There are lots of different factors that dictate how quickly or slowly your bakes cook in your oven. Some of these are:

 

  1. Raising agents – some baking agents are designed to activate at a particular temperature and the cakes won’t begin to rise until that temperature is reached. For more information on raising agents, visit our FAQs page here.
  2. Shape and volume of the tin – how deep the tin is and the volume of mixture as well as the shape of the tin affect how quickly it cooks through. For example, a giant cupcake cake is prone to dryness around the edges on top as they are much thinner than the centre of the cake.
  3. Moisture and fat content – depending on the recipe, you might want to keep some moisture in there (e.g. cakes and cookies) or you might want all the moisture to evaporate and leave your bake crisp (e.g. pastry).
  4. Ingredients and pH – high sugar and starch contents can mean cakes are more liable to caramelise quickly (and burn), so cooking temperatures are often adjusted according to the ingredients. Cakes with lots of eggs in them have a higher protein content and this can turn the cake rubbery if baked at too high a temperature.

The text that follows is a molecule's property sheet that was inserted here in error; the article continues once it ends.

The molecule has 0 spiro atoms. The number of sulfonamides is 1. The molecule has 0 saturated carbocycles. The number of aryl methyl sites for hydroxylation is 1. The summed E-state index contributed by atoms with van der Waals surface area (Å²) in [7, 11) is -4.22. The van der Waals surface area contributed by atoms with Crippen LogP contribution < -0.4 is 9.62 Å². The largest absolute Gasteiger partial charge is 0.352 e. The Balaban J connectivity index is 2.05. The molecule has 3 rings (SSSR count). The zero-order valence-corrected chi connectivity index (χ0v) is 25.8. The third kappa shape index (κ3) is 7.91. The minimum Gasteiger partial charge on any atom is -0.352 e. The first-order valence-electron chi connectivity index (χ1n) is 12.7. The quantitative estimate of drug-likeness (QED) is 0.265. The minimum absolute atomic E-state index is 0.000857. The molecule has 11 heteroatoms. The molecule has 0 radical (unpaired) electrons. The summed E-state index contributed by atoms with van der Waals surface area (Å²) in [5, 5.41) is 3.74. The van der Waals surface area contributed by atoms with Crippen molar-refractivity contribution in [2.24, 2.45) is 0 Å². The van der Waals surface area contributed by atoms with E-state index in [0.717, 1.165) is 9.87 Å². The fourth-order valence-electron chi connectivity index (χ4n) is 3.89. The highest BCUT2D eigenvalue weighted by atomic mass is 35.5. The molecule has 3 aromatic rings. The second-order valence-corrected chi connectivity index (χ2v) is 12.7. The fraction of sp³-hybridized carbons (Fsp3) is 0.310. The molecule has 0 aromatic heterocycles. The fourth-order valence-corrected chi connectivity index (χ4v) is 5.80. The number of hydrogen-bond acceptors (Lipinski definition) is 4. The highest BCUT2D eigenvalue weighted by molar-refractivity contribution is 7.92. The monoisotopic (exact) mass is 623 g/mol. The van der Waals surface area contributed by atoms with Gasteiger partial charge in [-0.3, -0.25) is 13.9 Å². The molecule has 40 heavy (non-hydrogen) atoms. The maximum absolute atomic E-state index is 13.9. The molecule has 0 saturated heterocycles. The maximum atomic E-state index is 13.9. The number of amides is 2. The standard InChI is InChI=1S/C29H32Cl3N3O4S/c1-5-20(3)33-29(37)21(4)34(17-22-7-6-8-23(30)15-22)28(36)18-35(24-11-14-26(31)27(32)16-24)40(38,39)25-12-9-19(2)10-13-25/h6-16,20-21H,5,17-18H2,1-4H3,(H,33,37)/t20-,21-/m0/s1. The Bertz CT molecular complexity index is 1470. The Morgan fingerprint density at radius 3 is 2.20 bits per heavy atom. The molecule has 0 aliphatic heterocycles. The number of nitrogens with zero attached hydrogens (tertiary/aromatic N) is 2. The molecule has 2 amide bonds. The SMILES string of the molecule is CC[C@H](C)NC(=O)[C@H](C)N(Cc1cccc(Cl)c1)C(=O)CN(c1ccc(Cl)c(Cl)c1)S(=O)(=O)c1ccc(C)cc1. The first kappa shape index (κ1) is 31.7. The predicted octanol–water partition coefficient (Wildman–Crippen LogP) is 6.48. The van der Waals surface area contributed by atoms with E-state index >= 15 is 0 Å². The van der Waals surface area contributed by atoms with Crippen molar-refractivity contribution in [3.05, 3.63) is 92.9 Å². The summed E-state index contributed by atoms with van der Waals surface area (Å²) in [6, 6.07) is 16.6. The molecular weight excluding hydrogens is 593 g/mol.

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    How do I test cakes are cooked through?

    Take a metal skewer and insert into the centre of the sponge. If the tin is shallow, insert on an angle to get more of the skewer covered. If you can remove it cleanly from the sponge, it’s done.

    If cake mixture is left on the skewer, let it bake for a few minutes longer and test again. The sponge should spring back when lightly pressed and visually the sponge should look a good colour all over.

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    Oven Temperature Conversion Table

    Gas Mark 1 – 275 ° F / 140 ° C / 120 Fan (Cool temperature)

    Gas Mark 2 – 300 ° F / 150 ° C / 130 Fan

    Gas Mark 3 – 325 ° F / 170 ° C / 150 Fan (Moderate temperature)

    Gas Mark 4 – 350 ° F / 180 ° C / 160 Fan

    Gas Mark 5 – 375 ° F / 190 ° C / 170 Fan (Moderately hot temperature)

    Gas Mark 6 – 400 ° F / 200 ° C / 180 Fan

    Gas Mark 7 – 425 ° F / 220 ° C / 200 Fan (Hot temperature)

    Gas Mark 8 – 450 ° F / 230 ° C / 210 Fan

    Gas Mark 9 – 475 ° F / 240 ° C / 220 Fan (Very hot temperature)

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    Round Tin / Square Tin Conversion Table

    Square tins hold around 25% more than a round tin of the same size. You can work out how to convert a recipe from a round tin to a square tin by reducing by 1 in/2 cm.

    Thanks to the edges, square tins are likely to make cakes dryer in the corners, so watch out for that. 

    Round tin / Square tin 

    6 in or 15 cm / 5 in or 13 cm

    8 in or 20cm / 7 in or 18 cm

    9 in or 23 cm / 8 in or 20 cm

    11 in or 28 cm / 10 in or 25.5 cm

    Follow the link to our our general guide to cake conversions page. For quick troubleshooting, visit our general baking FAQs page.